Half a Life by Darin Strauss

In his powerful, unforgettable memoir, Half a Life, acclaimed novelist Darin Strauss recounts a tragedy and its aftermath. In the last month of his high school career, just after turning eighteen, Strauss is behind the wheel of his father’s Oldsmobile, driving with friends, having “thoughts of mini-golf, another thought of maybe just going to the beach.” Then out of the blue: a collision that results in the death of a bicycling classmate and that shadows the rest of his life. In haunting, penetrating prose, Darin Strauss explores loss and guilt, maturity and accountability, hope and acceptance. The result is a staggering, uplifting tour de force.

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The Kids Are All Right by the Welch siblings

by Diana Welch and Liz Welch, co-authors with Amanda Welch and Dan Welch of The Kids Are All Right: A Memoir

Like many siblings, we disagree about a lot of things. We can’t remember who came up with the title The Kids Are All Right, but we do know that each of us had a completely different take on its meaning. Liz took it literally: All four of us turned out remarkably well, despite losing our parents when we were so young. Our father died in a car accident in 1982, and our mother succumbed to cancer in 1985. When we became orphans, our eldest sister Amanda was nineteen; Liz was sixteen; our brother Dan was fourteen; and Diana had just turned eight. Since no local family would take all of us in, we were separated, each sent to live in a different place. Our book, The Kids Are All Right, tells (in four different voices) how being separated was the most painful part of dealing with the loss of our parents. It also tells the story of how, after five years living apart, we found one another and became a family again. (more…)

I Am Nujood, Age 10 and Divorced by Nujood Ali with Delphine Minoui

by Nicole Sprinkle, The Crown Publishing Group

I Am Nujood: Age 10 and Divorced is a very special little book—as the title certainly alludes. Forced by her father to marry a man three times her senior at an age far below the legal one, this brave young Yemeni girl fled her new “home” with just a few coins in her pocket, and headed to the courthouse in the capital. Her mission: to petition for a divorce. With the help of a trailblazing female lawyer, she won—and her extraordinary case has raised awareness throughout the Middle East about antiquated customs and even helped change the law.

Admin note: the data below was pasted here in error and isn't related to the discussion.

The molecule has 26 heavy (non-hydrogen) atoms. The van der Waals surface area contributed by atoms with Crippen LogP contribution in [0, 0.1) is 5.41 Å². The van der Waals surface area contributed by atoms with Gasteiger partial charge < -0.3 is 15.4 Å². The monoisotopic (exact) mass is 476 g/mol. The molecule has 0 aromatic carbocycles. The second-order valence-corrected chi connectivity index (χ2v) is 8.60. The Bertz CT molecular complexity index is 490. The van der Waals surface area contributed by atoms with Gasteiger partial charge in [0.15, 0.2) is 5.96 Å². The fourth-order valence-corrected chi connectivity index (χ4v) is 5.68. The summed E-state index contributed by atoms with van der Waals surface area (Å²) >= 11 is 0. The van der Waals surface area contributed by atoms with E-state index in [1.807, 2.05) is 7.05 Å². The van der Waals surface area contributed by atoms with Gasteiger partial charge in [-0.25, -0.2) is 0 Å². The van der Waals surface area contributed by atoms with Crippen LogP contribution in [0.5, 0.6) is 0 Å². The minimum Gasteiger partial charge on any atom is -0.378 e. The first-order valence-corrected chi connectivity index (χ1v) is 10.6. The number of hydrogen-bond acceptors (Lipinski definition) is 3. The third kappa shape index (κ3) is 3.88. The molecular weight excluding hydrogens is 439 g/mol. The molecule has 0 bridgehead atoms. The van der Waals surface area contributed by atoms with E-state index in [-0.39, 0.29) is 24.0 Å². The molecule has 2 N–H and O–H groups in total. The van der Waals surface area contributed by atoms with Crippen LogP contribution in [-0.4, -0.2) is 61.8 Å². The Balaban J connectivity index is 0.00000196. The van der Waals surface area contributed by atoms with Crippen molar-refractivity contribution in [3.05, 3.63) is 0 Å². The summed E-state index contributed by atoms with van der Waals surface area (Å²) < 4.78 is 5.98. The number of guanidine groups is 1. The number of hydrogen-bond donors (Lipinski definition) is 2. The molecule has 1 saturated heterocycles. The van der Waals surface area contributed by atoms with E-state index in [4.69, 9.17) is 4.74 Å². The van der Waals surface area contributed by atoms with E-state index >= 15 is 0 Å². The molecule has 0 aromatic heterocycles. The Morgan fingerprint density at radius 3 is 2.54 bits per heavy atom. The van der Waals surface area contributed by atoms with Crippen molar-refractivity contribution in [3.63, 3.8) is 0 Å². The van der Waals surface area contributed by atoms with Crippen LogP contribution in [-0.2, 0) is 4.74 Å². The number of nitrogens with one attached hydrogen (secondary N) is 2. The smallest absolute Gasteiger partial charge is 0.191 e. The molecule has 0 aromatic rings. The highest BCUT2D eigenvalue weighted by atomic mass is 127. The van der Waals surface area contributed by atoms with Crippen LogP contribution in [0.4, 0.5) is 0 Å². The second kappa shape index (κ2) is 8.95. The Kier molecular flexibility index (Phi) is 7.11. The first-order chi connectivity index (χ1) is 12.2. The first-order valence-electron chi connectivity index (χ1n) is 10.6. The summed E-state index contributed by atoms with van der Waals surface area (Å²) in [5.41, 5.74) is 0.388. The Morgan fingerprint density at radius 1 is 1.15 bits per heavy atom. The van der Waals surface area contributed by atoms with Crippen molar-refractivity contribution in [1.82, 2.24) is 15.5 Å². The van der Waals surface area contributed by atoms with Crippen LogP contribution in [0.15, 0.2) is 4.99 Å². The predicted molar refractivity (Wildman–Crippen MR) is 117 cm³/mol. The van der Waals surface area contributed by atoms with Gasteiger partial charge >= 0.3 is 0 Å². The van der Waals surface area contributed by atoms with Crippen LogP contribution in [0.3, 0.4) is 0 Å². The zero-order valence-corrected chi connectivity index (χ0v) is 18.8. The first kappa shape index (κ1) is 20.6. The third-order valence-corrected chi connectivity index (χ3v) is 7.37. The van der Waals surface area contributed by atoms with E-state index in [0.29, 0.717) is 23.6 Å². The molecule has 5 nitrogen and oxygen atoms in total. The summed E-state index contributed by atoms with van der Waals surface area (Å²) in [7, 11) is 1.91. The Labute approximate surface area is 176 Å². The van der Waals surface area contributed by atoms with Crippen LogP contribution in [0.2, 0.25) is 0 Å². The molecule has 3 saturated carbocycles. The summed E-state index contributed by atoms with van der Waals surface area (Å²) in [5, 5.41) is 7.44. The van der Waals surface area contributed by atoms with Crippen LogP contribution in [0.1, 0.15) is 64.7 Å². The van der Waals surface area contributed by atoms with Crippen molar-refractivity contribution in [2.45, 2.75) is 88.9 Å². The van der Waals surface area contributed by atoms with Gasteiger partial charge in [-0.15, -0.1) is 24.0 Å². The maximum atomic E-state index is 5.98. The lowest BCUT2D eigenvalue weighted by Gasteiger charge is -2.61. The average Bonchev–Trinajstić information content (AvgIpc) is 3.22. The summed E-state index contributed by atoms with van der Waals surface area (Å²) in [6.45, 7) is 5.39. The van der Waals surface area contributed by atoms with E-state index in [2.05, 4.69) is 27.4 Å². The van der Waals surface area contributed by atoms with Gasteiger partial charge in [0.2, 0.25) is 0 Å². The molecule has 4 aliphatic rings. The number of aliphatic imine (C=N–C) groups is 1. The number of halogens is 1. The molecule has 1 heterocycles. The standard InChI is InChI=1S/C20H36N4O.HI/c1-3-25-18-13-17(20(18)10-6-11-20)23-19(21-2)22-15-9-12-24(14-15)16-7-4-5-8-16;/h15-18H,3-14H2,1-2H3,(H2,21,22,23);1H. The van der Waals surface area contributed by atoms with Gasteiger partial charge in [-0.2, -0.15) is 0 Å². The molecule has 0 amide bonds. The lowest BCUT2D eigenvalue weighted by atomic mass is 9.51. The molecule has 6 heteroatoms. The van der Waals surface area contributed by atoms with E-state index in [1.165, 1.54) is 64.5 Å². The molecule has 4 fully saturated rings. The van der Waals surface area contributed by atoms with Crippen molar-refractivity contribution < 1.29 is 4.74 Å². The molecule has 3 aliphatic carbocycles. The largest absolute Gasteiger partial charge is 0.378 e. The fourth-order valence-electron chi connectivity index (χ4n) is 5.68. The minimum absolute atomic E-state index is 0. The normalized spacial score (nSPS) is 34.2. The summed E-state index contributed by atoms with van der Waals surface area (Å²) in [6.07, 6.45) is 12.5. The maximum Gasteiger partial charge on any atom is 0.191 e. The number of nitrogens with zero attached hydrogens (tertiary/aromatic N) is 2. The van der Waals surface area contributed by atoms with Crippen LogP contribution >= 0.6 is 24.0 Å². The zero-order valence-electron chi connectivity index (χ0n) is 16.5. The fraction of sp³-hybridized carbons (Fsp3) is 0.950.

Her story is perfect for high school reading on so many levels. It’s written by Nujood herself—her voice is one of youth that teens will easily relate to. It’s also a book that introduces important and timely cultural and political issues in an accessible way. (more…)

American Widow by Alissa Torres; Illustrated by Sungyoon Choi

by Alissa Torres, author of American Widow

American Widow is the book I wrote because I couldn’t talk about my husband, Eddie Torres, dying at the World Trade Center.  I was mute as the whole world talked about the terrorist attacks on September 11, 2001.

In the earliest post-9/11 days, I filled spiral bound notebooks with repetitive outpourings and memories.  By January 2002, I wrote my first personal essay, one of many published on salon.com.  I crafted them late into the night while my infant son slept, documenting my surreal existence so close to the center of something so big and so sad.  By the summer of 2002, I started writing the script for American Widow, my graphic novel memoir.  It had to be a graphic novel because my story was one of pictures, the collision of two sets — those of the towers burning and those of my husband smiling. (more…)